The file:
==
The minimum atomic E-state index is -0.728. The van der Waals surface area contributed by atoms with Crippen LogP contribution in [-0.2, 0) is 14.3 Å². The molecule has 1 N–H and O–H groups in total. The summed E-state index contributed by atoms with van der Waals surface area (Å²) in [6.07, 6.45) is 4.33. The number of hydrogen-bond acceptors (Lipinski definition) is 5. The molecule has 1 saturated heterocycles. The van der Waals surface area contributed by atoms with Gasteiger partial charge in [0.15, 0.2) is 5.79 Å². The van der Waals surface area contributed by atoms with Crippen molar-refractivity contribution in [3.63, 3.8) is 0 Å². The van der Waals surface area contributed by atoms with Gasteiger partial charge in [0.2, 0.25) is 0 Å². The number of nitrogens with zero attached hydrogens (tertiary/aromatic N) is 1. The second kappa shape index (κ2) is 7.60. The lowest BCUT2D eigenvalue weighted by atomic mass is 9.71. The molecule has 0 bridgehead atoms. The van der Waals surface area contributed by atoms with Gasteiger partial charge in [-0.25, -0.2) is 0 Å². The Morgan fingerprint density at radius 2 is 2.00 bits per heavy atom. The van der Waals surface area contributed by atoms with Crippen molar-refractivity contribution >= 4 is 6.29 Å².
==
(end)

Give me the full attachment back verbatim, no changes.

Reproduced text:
The minimum atomic E-state index is -0.728. The van der Waals surface area contributed by atoms with Crippen LogP contribution in [-0.2, 0) is 14.3 Å². The molecule has 1 N–H and O–H groups in total. The summed E-state index contributed by atoms with van der Waals surface area (Å²) in [6.07, 6.45) is 4.33. The number of hydrogen-bond acceptors (Lipinski definition) is 5. The molecule has 1 saturated heterocycles. The van der Waals surface area contributed by atoms with Gasteiger partial charge in [0.15, 0.2) is 5.79 Å². The van der Waals surface area contributed by atoms with Crippen molar-refractivity contribution in [3.63, 3.8) is 0 Å². The van der Waals surface area contributed by atoms with Gasteiger partial charge in [0.2, 0.25) is 0 Å². The number of nitrogens with zero attached hydrogens (tertiary/aromatic N) is 1. The second kappa shape index (κ2) is 7.60. The lowest BCUT2D eigenvalue weighted by atomic mass is 9.71. The molecule has 0 bridgehead atoms. The van der Waals surface area contributed by atoms with Gasteiger partial charge in [-0.25, -0.2) is 0 Å². The Morgan fingerprint density at radius 2 is 2.00 bits per heavy atom. The van der Waals surface area contributed by atoms with Crippen molar-refractivity contribution >= 4 is 6.29 Å².